By
with contributions from Catherine Tipple
 on December 2, 2010
View Slideshow

LONDON — Bruce Oldfield, who dressed Princess Diana and is a perennial favorite among the mothers and daughters of London society, is tipped to be the royal wedding dress designer — according to one bookmaker.

Paddy Power, the Irish bookmaker, said the odds are now 1-3 Oldfield will be Kate Middleton’s choice, and that it has suspended betting on the designer due to a recent “flurry of big-stake bets” of more than 500 pounds, or $780 at current exchange. The bookie said the odds on Oldfield “suddenly turned” in his favor on Friday.

This story first appeared in the December 2, 2010 issue of WWD.  Subscribe Today.

“We saw this pattern of royal wagers with the venue and the date and they both proved correct,” said Darren Haines, a spokesman for Paddy Power. “Although we didn’t expect a betting plunge on the dress designer to happen quite so soon, when the stakes changed from fivers and tenners to hundreds of pounds, it appears as though the cat is out of the bag.”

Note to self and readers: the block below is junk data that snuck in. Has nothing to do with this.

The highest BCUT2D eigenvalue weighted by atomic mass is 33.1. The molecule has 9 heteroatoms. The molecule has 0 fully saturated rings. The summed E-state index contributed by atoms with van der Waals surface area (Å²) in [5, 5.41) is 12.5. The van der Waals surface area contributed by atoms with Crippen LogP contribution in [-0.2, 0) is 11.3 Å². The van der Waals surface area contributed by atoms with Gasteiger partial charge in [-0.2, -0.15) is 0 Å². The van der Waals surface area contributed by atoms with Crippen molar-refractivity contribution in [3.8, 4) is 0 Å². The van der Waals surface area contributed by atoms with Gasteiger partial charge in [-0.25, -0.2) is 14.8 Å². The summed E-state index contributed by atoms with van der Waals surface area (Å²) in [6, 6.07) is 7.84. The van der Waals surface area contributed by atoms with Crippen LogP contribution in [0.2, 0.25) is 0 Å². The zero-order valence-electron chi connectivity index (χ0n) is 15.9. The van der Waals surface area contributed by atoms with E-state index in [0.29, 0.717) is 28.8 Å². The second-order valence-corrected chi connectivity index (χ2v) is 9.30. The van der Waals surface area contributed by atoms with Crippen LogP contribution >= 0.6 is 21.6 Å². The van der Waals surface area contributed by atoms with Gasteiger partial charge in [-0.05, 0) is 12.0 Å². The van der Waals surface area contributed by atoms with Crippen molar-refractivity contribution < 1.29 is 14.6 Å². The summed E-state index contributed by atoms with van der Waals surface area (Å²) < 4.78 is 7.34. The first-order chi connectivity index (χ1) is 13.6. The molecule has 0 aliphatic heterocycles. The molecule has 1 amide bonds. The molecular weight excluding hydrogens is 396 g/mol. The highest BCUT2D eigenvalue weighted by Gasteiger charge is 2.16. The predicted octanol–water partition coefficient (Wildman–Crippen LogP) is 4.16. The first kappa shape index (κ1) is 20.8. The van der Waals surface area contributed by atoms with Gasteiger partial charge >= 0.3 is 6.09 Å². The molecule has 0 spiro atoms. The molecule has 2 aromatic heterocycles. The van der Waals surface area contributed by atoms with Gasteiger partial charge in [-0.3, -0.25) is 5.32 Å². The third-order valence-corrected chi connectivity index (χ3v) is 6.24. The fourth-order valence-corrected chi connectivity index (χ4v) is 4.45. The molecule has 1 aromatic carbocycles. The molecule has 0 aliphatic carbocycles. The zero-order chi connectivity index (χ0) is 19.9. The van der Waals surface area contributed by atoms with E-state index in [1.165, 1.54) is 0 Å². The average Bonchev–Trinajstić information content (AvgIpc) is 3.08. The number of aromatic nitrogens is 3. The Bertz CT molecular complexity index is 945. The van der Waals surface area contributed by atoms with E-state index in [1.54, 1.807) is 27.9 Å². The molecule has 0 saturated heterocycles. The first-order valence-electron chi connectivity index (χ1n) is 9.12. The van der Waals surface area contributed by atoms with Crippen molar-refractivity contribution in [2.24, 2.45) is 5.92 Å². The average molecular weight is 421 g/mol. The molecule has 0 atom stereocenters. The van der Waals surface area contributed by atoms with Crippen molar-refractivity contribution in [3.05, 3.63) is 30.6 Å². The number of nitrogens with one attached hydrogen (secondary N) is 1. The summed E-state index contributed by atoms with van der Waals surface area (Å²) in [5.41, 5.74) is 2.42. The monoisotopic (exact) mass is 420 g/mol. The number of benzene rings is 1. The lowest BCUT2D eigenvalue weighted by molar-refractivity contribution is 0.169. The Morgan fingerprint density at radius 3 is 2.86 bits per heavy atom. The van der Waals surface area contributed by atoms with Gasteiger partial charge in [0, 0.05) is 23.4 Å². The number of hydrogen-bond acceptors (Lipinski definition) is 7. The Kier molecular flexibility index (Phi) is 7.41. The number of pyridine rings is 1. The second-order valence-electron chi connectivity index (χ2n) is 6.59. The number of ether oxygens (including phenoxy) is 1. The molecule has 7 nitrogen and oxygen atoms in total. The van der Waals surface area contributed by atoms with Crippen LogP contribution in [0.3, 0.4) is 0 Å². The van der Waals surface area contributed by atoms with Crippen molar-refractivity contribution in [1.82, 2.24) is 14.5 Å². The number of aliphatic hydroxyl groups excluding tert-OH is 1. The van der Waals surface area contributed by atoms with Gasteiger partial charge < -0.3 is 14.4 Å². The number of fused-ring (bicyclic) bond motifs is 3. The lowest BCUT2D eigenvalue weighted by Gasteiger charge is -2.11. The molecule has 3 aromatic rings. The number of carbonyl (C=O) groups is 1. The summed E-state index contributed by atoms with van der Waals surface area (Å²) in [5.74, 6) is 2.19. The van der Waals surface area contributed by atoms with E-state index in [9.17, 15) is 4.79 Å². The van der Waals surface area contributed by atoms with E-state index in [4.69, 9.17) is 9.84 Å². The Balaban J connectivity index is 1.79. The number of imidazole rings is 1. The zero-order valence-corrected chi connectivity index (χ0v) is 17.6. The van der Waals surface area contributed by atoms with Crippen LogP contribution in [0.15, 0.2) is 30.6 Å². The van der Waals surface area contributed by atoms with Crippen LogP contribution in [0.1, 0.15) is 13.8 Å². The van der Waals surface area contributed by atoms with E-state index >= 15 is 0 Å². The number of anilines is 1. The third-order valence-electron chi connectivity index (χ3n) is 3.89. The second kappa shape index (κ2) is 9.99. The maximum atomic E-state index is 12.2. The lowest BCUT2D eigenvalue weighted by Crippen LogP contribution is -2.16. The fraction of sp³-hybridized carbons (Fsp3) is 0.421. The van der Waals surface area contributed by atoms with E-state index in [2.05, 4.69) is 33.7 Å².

A spokeswoman for Oldfield declined comment Wednesday, while a spokeswoman at Clarence House, where Prince William’s and Prince Harry’s offices are based, said: “No decision has been made. This is all just speculation.”

Oldfield, who has made one-off dresses for clients including Britain’s first lady Samantha Cameron, the Duchess of Cornwall, Sienna Miller, Charlotte Rampling and Queen Rania of Jordan, has been making couture dresses for 35 years and is a London fashion institution. Earlier this year, he opened a second atelier on Beauchamp Place, not far from Harrods, that offers a full bridal service. His custom-made gowns — which are famous for their clean lines and intricate detailing — start at 3,500 pounds, or $5,460, and he also offers shoes, jewelry, and accessories.

When the royal engagement was revealed last month, Oldfield told WWD: “If I was lucky enough to be asked, I’d be delighted. I’m already dressing her peers.”

View Slideshow
load comments
blog comments powered by Disqus